In those critical days I mulled over my options and also worried about what would happen if I made the wrong decision. I would essentially be putting my future on the line for a month's international exposure. All my hopes and dreams of being the first in my family to graduate from a world level college could come crashing down, because of this one choice. But after much deliberation, I decided that the risk had to be taken. Deep down, my conscience told me that things would get tough, and true to my conscience, things did..

With back-to-back filling of application forms, nomination letters, and visa interviews, I soon realized that I had signed myself up for a hectic senior year. When added to my schoolwork, preparation for SATs, soccer practice for upcoming tournaments, and all the extra Olympiads and competitions that my school had signed me up for, the GYLC had turned my life into a chaotic juggling act! As predicted, from the middle of my 11th grade, to the middle of my 12th, my grades took a nosedive, and I found no free time to stop and take a breath. I was seriously beginning to regret my decision, until June, when I actually attended the conference, and experienced a turning point in my life.

Attending the GYLC opened my eyes to a whole new world of possibilities. Being a student representative, I had the opportunity to visit the international embassies of France and Ecuador, evaluate nations' interdependency in trade, and learn about the art of conflict resolution. The highpoint of the conference was interaction with a United Nations speaker and participation in a Global Summit simulation, wherein I had the opportunity to help draft policy proposals, debate issues of international importance and pass resolutions. All this gave me a global perspective on pertinent issues such as Peace and Security regulations, Human Rights Commissions, and Global Economic and Financial Stimuli.

I interacted with some of the top students from across the globe, each a unique and talented individual in their own right. For once I felt like I was part of the world, and not living in my own shell in my hometown. I embraced the experience immediately, and it has had a life changing impact on me. I developed a strong understanding of the cultures of people. I learnt about their complex and diverse social structure, quaint and fascinating traditions and even added a few interesting new words to my vocabulary- sufficient to ask a waiter for some sushi, in Japanese! Despite my initial inhibitions, I realised that certain generally preconceived stereotypes are not true and that cultural-barriers are only there to be broken. I made friends and acquaintances, who I will never forget.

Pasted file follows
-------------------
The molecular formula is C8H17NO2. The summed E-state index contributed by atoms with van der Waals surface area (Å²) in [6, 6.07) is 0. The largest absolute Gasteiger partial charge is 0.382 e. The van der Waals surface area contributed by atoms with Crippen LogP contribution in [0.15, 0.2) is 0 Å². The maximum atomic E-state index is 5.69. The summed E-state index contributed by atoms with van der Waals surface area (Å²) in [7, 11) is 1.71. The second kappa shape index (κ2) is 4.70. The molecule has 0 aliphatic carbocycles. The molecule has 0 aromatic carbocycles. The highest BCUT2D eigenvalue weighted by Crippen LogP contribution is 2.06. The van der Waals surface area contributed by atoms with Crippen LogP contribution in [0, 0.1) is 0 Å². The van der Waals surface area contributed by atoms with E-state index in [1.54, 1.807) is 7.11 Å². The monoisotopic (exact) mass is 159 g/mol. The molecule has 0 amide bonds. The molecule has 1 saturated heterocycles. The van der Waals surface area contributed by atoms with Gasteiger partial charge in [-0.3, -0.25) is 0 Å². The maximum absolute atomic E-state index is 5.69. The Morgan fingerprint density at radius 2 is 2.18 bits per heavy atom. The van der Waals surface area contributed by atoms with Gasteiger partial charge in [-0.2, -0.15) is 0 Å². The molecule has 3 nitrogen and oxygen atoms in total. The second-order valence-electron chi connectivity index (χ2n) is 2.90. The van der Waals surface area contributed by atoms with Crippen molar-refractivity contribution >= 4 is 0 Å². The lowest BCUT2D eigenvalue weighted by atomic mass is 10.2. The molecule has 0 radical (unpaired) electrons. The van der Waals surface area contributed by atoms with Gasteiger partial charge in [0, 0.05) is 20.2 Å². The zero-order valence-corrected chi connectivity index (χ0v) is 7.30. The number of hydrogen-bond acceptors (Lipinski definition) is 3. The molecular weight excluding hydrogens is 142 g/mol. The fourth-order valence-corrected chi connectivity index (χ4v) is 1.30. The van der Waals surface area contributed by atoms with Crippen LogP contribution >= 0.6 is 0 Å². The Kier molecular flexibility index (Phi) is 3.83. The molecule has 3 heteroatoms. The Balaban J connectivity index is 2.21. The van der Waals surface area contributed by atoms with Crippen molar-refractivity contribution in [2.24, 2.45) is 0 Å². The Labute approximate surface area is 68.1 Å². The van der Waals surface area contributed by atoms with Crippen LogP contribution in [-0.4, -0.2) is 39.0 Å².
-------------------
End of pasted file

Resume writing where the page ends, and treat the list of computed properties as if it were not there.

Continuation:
Participating in GYLC made me aware of the realms of knowledge that I have yet to explore, and how much an international education (like the one from Georgia Tech) has to offer me. During the conference, we also interacted with teachers and lecturers from different colleges in New York and Washington, and it made me realise that the teaching methodology is completely different. The hands-on, personalised teaching systems of US colleges changed my perception of collegiate life. GYLC changed everything about me, in its own little way. I went, as a young student, and came back, a Young Leader.

Even today, I'm still ankle deep in the backlog that the GYLC caused. However, through sheer hard work and determination, I have got myself back on the academic track and can expect my GPA to return to what it was in the 10th grade. I have never been more motivated to work hard and reach for nothing short of the stars.

There comes a time in everyone's life when we are faced with a choice, one that involves risks and consequences. I found myself at just such a crossroad a year ago, and the effects of my decision still reverberate in my life. It was a risk well taken, which made all the difference, and I wouldn't change my decision for the world.

How'd you like it? It's not really all that different, but there are a few elements i tried to change. Is it better? I removed the Shakespeare quote. You guys think i should put it back there?
OP artiQlate 3 / 8  
Nov 1, 2011   #5
Someone reply please? :)